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Can we here at Saint James Church become, as it were, foreigners in our own land, strangers in our own church? Can we be willing to hear the message of Jesus regardless of who it comes from — from one of our own or a stranger? How often has Jesus passed through our midst but not been seen? How often have we passed him by in the street without knowing it? How often have his words slipped past our ears, or in one ear and out the other, because we’ve treated them as the same old story instead of hearing them as the good news?

On a more personal level, can we hear our spouse or child or colleagues, really hear them, really pay them the respect we should pay to even a stranger, a messenger with important news, and not face them with a kind of “Oh-I-know-what-you’re-
going-to-say-already” attitude — talk to the hand — that misses the heart of the matter? Who knows what gracious word may come when you least expect it? Who knows what familiar voice may speak a word of salvation in your ear.? We dare not say, “It is only a boy... or my wife... or someone I’ve heard a thousand times.” For the word of God is always new, whoever it comes from, and it can pierce the soul and light up our hearts if we will allow it to do so.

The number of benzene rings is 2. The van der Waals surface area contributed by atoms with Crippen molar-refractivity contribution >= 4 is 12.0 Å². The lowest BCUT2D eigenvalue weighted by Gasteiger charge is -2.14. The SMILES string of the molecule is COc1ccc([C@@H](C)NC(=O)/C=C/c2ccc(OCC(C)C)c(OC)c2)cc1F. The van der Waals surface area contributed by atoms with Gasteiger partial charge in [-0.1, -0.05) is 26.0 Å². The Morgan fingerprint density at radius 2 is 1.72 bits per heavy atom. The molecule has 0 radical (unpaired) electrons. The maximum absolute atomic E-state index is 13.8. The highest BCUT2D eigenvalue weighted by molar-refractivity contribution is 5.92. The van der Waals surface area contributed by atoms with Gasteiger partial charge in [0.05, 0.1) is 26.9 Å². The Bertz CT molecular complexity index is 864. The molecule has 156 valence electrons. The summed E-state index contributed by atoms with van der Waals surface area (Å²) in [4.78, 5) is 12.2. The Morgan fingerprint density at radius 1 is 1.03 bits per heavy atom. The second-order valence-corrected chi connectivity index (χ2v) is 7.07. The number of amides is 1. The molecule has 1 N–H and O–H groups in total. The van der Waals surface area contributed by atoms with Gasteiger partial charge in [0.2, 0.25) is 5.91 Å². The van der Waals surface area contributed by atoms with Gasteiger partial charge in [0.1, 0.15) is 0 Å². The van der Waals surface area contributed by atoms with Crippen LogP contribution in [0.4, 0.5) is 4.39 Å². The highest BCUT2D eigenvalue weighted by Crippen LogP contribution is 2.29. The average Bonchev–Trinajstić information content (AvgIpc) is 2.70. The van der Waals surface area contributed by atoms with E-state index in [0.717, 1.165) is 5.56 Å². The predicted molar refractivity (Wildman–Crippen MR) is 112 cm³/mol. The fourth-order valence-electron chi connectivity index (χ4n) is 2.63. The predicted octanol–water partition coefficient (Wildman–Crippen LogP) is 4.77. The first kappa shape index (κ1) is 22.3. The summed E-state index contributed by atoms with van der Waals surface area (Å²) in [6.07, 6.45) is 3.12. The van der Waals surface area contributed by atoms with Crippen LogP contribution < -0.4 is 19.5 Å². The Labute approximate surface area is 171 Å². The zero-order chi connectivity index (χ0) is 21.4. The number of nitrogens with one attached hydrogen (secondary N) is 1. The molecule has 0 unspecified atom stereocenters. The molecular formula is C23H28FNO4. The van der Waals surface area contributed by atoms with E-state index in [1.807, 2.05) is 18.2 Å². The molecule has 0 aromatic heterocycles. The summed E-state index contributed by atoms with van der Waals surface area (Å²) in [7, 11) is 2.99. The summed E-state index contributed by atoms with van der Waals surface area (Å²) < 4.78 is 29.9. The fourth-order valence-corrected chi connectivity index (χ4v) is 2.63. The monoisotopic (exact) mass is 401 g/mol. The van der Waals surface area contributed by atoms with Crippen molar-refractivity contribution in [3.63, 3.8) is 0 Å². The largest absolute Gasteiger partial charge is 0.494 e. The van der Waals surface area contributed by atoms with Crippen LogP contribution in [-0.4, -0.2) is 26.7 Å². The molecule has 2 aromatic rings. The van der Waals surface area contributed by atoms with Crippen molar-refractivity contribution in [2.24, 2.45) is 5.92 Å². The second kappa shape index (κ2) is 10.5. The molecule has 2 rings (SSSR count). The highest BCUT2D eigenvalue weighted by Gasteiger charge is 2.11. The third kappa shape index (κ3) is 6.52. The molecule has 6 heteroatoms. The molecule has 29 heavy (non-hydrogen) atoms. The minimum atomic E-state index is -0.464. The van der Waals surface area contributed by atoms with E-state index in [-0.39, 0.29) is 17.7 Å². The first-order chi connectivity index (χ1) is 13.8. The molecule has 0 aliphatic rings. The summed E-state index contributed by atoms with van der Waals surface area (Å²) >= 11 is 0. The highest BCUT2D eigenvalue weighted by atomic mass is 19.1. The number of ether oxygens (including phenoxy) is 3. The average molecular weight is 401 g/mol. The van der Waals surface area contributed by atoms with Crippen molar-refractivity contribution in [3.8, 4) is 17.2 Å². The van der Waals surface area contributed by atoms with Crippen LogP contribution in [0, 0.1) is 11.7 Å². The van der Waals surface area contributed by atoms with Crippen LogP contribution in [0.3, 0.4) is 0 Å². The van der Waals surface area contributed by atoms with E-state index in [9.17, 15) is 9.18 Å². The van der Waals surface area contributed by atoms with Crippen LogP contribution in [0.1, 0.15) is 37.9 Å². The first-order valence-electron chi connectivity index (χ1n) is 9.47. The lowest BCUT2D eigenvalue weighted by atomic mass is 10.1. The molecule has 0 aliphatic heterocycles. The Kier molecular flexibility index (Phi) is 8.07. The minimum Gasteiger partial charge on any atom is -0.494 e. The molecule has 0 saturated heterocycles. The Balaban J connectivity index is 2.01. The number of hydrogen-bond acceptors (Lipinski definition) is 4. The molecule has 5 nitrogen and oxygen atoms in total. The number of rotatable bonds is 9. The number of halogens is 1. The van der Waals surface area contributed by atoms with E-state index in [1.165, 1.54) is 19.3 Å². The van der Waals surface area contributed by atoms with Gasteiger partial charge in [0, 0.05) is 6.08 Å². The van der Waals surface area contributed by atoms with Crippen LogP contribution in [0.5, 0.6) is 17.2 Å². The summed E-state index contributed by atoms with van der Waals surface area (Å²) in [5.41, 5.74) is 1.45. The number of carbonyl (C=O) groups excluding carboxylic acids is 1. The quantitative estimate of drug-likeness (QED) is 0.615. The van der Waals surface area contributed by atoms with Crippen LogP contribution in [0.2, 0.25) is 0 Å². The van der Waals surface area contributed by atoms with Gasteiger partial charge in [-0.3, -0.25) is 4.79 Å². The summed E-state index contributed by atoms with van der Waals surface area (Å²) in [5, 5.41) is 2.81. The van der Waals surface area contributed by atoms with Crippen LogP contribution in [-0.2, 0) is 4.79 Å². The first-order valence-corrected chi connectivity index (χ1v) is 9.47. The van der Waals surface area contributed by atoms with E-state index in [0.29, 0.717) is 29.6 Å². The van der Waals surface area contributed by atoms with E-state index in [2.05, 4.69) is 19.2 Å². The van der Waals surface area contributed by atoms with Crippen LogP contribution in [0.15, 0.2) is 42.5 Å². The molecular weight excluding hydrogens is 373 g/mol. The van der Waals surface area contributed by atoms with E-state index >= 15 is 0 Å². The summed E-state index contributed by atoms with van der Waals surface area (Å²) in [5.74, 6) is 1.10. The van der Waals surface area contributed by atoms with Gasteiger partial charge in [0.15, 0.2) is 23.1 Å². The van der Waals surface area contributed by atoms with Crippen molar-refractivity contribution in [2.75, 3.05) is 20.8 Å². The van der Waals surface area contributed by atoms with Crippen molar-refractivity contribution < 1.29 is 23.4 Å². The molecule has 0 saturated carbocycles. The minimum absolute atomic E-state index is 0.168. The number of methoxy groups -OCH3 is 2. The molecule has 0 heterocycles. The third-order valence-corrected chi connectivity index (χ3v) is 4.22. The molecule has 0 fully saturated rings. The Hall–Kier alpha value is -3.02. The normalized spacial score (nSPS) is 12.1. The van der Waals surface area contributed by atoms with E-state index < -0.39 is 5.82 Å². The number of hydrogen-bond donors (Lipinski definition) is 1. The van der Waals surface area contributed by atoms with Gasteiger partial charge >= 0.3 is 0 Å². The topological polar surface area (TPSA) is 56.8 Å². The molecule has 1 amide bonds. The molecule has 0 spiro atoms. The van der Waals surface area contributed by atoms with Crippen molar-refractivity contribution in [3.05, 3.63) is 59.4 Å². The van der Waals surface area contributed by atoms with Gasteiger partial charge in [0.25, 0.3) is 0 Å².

Let us pray. Dear Lord, be at home with us in exile here, as our own familiar friend, and help us hear your good news, whether it comes from neighbor or stranger; open our hearts and minds and ears, to hear you when you speak, to embrace your word in our hearts, to love and serve you all our days, until we come to our true homeland, where with the Father and the Holy Spirit, you live and reign, one God for ever and ever.+